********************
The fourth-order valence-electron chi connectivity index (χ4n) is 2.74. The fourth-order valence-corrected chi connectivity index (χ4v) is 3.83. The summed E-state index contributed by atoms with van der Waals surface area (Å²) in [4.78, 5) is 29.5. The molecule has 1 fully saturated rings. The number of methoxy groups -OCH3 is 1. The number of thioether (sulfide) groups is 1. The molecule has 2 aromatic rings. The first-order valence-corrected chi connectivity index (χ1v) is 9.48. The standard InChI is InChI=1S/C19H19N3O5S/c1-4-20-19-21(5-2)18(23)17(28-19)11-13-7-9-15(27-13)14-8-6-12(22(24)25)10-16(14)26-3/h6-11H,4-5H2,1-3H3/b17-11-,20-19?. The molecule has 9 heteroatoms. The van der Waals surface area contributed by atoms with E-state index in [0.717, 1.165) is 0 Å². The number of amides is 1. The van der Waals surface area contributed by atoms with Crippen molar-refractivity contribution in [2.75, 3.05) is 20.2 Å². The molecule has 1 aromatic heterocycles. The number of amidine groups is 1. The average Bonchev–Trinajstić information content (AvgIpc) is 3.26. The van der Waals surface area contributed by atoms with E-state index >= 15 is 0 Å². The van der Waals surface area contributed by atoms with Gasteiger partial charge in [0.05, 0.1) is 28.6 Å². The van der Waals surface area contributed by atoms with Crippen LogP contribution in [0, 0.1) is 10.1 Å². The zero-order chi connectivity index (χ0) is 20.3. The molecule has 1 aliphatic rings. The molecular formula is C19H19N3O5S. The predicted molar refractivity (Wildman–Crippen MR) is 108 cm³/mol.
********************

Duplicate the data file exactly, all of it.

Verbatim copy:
The fourth-order valence-electron chi connectivity index (χ4n) is 2.74. The fourth-order valence-corrected chi connectivity index (χ4v) is 3.83. The summed E-state index contributed by atoms with van der Waals surface area (Å²) in [4.78, 5) is 29.5. The molecule has 1 fully saturated rings. The number of methoxy groups -OCH3 is 1. The number of thioether (sulfide) groups is 1. The molecule has 2 aromatic rings. The first-order valence-corrected chi connectivity index (χ1v) is 9.48. The standard InChI is InChI=1S/C19H19N3O5S/c1-4-20-19-21(5-2)18(23)17(28-19)11-13-7-9-15(27-13)14-8-6-12(22(24)25)10-16(14)26-3/h6-11H,4-5H2,1-3H3/b17-11-,20-19?. The molecule has 9 heteroatoms. The van der Waals surface area contributed by atoms with E-state index in [0.717, 1.165) is 0 Å². The number of amides is 1. The van der Waals surface area contributed by atoms with Crippen molar-refractivity contribution in [2.75, 3.05) is 20.2 Å². The molecule has 1 aromatic heterocycles. The number of amidine groups is 1. The average Bonchev–Trinajstić information content (AvgIpc) is 3.26. The van der Waals surface area contributed by atoms with E-state index >= 15 is 0 Å². The van der Waals surface area contributed by atoms with Gasteiger partial charge in [0.05, 0.1) is 28.6 Å². The van der Waals surface area contributed by atoms with Crippen LogP contribution in [0, 0.1) is 10.1 Å². The zero-order chi connectivity index (χ0) is 20.3. The molecule has 1 aliphatic rings. The molecular formula is C19H19N3O5S. The predicted molar refractivity (Wildman–Crippen MR) is 108 cm³/mol.